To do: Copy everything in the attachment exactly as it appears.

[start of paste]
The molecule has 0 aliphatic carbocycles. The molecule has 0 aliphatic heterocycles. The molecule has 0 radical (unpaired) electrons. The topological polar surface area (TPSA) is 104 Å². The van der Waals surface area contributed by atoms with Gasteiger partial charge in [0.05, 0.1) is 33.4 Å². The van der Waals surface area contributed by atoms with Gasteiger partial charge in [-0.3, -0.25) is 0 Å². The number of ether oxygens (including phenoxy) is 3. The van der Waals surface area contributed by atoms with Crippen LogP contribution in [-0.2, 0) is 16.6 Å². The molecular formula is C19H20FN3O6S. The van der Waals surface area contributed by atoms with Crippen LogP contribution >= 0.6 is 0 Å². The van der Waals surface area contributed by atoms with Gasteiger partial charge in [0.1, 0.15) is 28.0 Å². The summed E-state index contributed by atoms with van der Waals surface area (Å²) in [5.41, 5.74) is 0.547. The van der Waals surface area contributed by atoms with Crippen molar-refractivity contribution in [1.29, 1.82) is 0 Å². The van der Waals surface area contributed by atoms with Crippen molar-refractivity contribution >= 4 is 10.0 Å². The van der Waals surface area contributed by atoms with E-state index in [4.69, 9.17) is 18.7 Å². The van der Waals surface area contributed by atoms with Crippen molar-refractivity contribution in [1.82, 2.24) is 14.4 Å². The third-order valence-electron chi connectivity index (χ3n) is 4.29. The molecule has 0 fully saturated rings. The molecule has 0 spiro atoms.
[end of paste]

The molecule has 0 aliphatic carbocycles. The molecule has 0 aliphatic heterocycles. The molecule has 0 radical (unpaired) electrons. The topological polar surface area (TPSA) is 104 Å². The van der Waals surface area contributed by atoms with Gasteiger partial charge in [0.05, 0.1) is 33.4 Å². The van der Waals surface area contributed by atoms with Gasteiger partial charge in [-0.3, -0.25) is 0 Å². The number of ether oxygens (including phenoxy) is 3. The van der Waals surface area contributed by atoms with Crippen LogP contribution in [-0.2, 0) is 16.6 Å². The molecular formula is C19H20FN3O6S. The van der Waals surface area contributed by atoms with Crippen LogP contribution >= 0.6 is 0 Å². The van der Waals surface area contributed by atoms with Gasteiger partial charge in [0.1, 0.15) is 28.0 Å². The summed E-state index contributed by atoms with van der Waals surface area (Å²) in [5.41, 5.74) is 0.547. The van der Waals surface area contributed by atoms with Crippen molar-refractivity contribution in [1.29, 1.82) is 0 Å². The van der Waals surface area contributed by atoms with Crippen molar-refractivity contribution >= 4 is 10.0 Å². The van der Waals surface area contributed by atoms with E-state index in [4.69, 9.17) is 18.7 Å². The van der Waals surface area contributed by atoms with Crippen molar-refractivity contribution in [1.82, 2.24) is 14.4 Å². The third-order valence-electron chi connectivity index (χ3n) is 4.29. The molecule has 0 fully saturated rings. The molecule has 0 spiro atoms.